In the true spirit of Hygge, before we sleep, low background lighting can help us to feel relaxed.
Research suggests we sleep much better if we are in complete darkness. Melatonin makes you sleepy but only if your eyes aren’t seeing light. Even little chinks of light can disturb our sleep
Is your bedroom dark enough? Do you need to invest in blackout blinds?
Would blocking light coming into your bedroom under the door help?
It’s recommended that, wherever possible, your bedroom should only be for sleep and sex. This may be particularly challenging at the moment especially if you are working from home as you may be using your bedroom as a temporary office.
Could simply using a room divider or screen could help you separate work from sleep?
As with all of our senses, our sense of touch impacts how relaxed we feel in an environment. So, it goes without saying that a comfortable mattress, supportive pillows, and soft, clean bedding can all impact your sleep.
If you take a look around your sleeping area, is it inviting?
Do the colours, textures and patterns around you, help you to feel relaxed?
Are there any changes or additions that you could make to make it feel more comfortable and relaxing?
Simple changes like changing the temperature in a room, tidying your space or buying a different tog of duvet can help some people. Some people need light weight covers others benefit from more weighty covers to feel secure enough to sleep.
Our sense of smell can also promote relaxation before we sleep. When you smell something that brings back a lovely memory, your body releases chemicals that make you feel good and can aid relaxation.
Do you have a favourite smell that can be introduced to your bedroom?
Could you add a few drops of your favourite perfume to a handkerchief and tuck it under your pillow?
Or maybe you could buy a pillow mist or spray. There’s a huge selection to try, each containing different essential oils that promote relaxation and ease stress.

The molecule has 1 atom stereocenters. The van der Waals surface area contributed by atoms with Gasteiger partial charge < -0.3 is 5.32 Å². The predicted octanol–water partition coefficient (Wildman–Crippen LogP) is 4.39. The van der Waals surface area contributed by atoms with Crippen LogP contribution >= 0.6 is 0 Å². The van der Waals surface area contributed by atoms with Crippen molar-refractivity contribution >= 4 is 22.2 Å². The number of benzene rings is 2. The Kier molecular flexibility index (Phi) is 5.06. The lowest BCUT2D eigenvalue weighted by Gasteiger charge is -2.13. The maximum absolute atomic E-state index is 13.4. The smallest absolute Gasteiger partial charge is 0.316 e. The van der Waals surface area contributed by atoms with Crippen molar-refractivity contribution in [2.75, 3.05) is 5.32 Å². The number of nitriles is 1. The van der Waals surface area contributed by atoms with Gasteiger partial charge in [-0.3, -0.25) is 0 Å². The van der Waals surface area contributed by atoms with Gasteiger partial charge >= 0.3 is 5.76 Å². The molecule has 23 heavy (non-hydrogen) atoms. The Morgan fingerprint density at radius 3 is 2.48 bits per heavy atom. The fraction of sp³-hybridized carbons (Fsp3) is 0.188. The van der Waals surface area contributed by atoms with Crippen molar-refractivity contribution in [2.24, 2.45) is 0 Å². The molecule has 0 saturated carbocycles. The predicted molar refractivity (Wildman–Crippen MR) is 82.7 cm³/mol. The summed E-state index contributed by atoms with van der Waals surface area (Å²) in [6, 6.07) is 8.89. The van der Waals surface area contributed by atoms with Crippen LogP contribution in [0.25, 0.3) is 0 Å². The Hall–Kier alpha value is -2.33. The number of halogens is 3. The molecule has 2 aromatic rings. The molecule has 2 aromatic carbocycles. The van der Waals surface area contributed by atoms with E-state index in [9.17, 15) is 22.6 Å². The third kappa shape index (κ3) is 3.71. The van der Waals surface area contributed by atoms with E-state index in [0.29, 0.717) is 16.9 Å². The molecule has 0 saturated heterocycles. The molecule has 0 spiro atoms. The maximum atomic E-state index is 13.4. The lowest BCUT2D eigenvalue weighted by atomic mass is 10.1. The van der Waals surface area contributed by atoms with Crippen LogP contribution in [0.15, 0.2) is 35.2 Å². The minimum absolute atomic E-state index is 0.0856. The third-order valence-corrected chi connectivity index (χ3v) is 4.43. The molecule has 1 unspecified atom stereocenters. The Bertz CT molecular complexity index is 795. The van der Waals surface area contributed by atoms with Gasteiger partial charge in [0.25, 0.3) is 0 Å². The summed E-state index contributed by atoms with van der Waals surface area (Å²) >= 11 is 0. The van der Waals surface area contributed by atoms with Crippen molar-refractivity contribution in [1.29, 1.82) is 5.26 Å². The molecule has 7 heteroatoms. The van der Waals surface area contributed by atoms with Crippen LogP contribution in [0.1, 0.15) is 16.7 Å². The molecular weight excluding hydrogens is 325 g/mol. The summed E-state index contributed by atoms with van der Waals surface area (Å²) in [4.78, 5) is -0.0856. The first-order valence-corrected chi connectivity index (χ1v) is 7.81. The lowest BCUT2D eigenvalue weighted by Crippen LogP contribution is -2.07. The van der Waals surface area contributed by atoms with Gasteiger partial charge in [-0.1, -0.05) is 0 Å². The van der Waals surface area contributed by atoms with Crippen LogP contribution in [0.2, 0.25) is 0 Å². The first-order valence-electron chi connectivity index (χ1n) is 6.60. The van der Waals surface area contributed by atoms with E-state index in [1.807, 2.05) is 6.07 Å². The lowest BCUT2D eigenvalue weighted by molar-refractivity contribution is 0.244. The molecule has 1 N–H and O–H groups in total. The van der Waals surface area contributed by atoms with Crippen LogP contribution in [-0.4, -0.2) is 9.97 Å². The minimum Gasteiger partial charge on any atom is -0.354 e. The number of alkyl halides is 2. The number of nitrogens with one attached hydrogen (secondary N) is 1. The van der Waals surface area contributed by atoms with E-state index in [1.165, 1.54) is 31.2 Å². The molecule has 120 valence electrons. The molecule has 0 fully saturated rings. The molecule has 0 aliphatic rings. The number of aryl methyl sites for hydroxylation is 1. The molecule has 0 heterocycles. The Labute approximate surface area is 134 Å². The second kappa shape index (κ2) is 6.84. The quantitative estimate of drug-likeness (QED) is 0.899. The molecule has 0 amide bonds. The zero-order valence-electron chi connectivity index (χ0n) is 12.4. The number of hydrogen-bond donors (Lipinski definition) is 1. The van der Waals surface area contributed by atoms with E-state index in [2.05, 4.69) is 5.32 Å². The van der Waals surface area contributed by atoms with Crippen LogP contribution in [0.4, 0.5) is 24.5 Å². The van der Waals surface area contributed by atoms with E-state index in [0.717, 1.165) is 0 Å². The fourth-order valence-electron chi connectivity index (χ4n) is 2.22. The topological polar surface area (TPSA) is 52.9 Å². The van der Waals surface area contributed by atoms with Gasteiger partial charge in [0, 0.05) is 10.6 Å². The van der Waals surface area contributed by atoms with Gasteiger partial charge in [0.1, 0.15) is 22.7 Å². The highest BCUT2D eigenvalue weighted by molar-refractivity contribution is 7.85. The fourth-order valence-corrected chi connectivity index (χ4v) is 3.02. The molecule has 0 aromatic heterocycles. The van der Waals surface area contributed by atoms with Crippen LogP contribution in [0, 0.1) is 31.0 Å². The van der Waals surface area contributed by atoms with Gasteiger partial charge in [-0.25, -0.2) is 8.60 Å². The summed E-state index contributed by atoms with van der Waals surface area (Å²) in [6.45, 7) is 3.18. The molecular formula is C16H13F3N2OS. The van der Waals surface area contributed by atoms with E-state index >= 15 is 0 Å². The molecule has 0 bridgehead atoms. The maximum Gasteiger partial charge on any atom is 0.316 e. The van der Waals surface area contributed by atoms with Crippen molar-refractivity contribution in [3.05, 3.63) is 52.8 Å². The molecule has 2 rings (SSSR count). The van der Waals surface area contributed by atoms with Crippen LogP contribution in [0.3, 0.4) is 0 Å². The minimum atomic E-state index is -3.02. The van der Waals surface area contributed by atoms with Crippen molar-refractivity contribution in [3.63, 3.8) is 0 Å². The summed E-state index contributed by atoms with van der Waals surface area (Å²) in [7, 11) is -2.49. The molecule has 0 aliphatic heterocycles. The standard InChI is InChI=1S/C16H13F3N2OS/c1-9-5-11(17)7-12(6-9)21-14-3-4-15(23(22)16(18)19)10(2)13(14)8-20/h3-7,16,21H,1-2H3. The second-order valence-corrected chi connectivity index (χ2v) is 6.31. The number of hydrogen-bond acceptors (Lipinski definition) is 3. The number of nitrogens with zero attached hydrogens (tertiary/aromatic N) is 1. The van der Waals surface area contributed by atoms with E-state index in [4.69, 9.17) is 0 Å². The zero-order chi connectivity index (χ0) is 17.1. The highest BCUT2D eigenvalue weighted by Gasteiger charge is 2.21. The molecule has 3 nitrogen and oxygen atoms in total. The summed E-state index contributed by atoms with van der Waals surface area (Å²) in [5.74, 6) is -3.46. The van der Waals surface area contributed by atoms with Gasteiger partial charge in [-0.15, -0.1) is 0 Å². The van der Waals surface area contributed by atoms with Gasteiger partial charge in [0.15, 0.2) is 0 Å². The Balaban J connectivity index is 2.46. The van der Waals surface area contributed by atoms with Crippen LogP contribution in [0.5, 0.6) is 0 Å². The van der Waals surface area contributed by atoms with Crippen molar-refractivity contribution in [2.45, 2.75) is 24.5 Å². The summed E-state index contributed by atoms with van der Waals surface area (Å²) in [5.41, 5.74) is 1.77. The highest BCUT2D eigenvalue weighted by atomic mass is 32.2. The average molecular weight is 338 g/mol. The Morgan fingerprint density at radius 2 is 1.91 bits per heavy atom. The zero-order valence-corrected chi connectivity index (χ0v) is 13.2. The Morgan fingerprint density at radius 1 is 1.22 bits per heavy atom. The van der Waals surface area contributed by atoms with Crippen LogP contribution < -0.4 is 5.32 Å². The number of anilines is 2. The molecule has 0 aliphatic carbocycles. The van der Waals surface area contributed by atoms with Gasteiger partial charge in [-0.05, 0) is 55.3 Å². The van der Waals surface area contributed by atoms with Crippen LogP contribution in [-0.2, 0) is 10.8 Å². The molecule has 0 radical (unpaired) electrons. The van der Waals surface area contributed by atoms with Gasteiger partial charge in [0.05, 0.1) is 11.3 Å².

What would appeal to you?
As with any change our body and brain need time to adapt to the change. Bedtime routines are not just for children. A bedtime routine helps prepare our body and brain for sleep.
One of the most important elements of a bedtime routine is to establish a bedtime and wake time and stick to it - it helps us get into a rhythm. The more we stick to that rhythm, the easier it is for our body and brain to learn to dance to that rhythm. Whilst this might not seem appealing, in terms of good health - a long lie does not balance out lots of late nights.
I understand that, especially at the moment, simply having a set bedtime, might not be enough. So, to encourage relaxation here are some suggestions to build into your bedtime routine.
- Read a chapter or two of a book that is not too stimulating.
- Write a journal reflecting on your day – or write a gratitude journal – or write down everything on your mind in order that your mind can rest.
- Take a bath or shower before bed - it can help you unwind – don’t get too hot though.
- Spend an hour before bed enjoying a quiet, relaxing hobby.
- Listen to some quiet music.
- Use a sleep app.
- Listen to white noise or pink noise.
Please remember, we are all so different, so try to be mindful and discover what works for you.
A final note…
Be kind to yourself.
Remember it will take time to change your sleep patterns – please try not to expect miracles overnight.
It takes time to settle into any new routine, so if something that you try doesn’t work the first time, give it time. With changes to your sleep routine, it can take about 21 days for changes to have an effect.
If, after a month or so of trying some of these suggestions, you still struggle to achieve quality sleep then please consider speaking to your GP for further advice.
Overall, please try to be patient with yourself and give yourself time.